Friday, 3 September 2010

Incredible Hulk #158. Counter-Earth

Incredible Hulk #158, The Rhino on Counter-Earth(Cover from December 1972.)

"Frenzy On A Far-Away World!"

Plot by Roy Thomas.
Script by Steve Gerber.
Drawn by Herb Trimpe.
Inked by Sal Trapani.
Lettering by John Costanza.

Has there ever been a second part to a tale that had less in common with its first than this? Last issue, the Leader had possession of the Rhino's body and was off to kill Betty Ross at her wedding. This issue, the Leader's no longer in charge of the Rhino - and forget the nuptials because we're all off on a trip to Counter-Earth.

I suspect this sudden lurch in a whole new direction may have something to do with the fact this has different writers from last issue. Either way, it's only moments after arriving on Counter-Earth that the Hulk and Rhino are caught up in the battle between the High Evolutionary's good and the evil Beast-Men, each of them siding with a different faction.

The change in direction's for the better because this feels a lot more like a Hulk tale should. It could be argued it's a tale that ultimately resolves nothing. We never get to see anything but a snippet of the war between the Beast-Men, and, at the tale's end, the Hulk and the Rhino are on their way back to Earth, with the Beast-Men's dispute as undecided as it was at the start.

It really doesn't matter. The true focus of the tale is the Hulk's brief encounter with the Counter-Earth version of Bruce Banner - Banner as he would've been had he not become the Hulk, happily married, with a son. The meeting changes the Hulk's mind about Banner, the brute deciding he can't hate a man who's a good father.

This isn't coincidence of course. Even as we're seeing the man Banner would've been if not for that Gamma blast, back on the real Earth, the woman he would've married is tying the knot with Glenn Talbot. The contrast in fates is a much more interesting way to handle the situation than to do what was threatened last issue and just have the Hulk and the Rhino/Leader violently gatecrash a wedding.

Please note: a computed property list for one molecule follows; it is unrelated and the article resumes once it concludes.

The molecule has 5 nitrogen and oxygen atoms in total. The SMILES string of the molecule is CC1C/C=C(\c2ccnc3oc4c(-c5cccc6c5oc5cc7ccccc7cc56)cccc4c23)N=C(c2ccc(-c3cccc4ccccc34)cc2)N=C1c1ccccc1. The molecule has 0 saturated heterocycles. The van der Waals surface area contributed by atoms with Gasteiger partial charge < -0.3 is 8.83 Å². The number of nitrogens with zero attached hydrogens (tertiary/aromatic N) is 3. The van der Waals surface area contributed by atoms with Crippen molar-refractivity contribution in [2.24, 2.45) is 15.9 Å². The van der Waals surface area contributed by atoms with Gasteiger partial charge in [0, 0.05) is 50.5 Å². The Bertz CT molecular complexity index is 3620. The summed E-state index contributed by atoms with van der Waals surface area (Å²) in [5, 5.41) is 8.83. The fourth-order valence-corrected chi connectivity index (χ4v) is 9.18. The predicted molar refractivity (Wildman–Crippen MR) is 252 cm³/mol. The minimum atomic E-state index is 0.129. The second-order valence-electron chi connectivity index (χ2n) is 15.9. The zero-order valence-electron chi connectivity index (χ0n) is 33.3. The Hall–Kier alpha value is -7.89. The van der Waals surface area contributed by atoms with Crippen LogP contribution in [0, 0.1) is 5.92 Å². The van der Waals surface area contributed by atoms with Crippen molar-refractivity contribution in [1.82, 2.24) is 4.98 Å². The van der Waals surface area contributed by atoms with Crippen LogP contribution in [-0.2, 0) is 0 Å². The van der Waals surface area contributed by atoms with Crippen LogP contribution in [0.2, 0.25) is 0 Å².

How the Hulk and Rhino get away from Counter-Earth is another matter too. Who exactly's piloting the ship they're on? It's not the Rhino. He's out cold. It's not the Hulk, unless he's suddenly a qualified space pilot. And it's presumably not the Leader as, for reasons that aren't altogether clear, he wants to keep the Hulk and the Rhino on Counter-Earth.

There's also the question of how the Hulk's going to take it when he gets back to Earth and finds out about the wedding.

I may be a pessimist but, knowing his calm and reasonable nature, I get the feeling it might not be well.

Thursday, 2 September 2010

Incredible Hulk #157. The Leader becomes the Rhino

Incredible Hulk #157 The Leader and the Rhino(Cover from November 1972.)

"Name My Vengeance Rhino!"

Written by Archie Goodwin.
Drawn by Herb Trimpe.
Inked by Sal Trapani.
Lettering by Jean Izzo.

Bad tempered? You'd be bad tempered if you were the Rhino. It seems like every time we're reintroduced to the horny henchman he's in a coma. Not only that but he's only ever roused from those comas by people who want to use him for their own evil ends.

This time, the Leader wants to revive him, so that, like Satan himself, he can take possession of his body. The cranially capacious villain managed to paralyse himself the last time he took on the Hulk and so, to get round the slight problem of not being able to move, he wants to take over the Rhino's body in order to claim revenge on the Hulk. When the Leader/Rhino finds the Hulk, he promptly discovers Betty Ross is to marry Glenn Talbot, promptly changes tack and promptly sets off to bushwhack the wedding and kill Betty.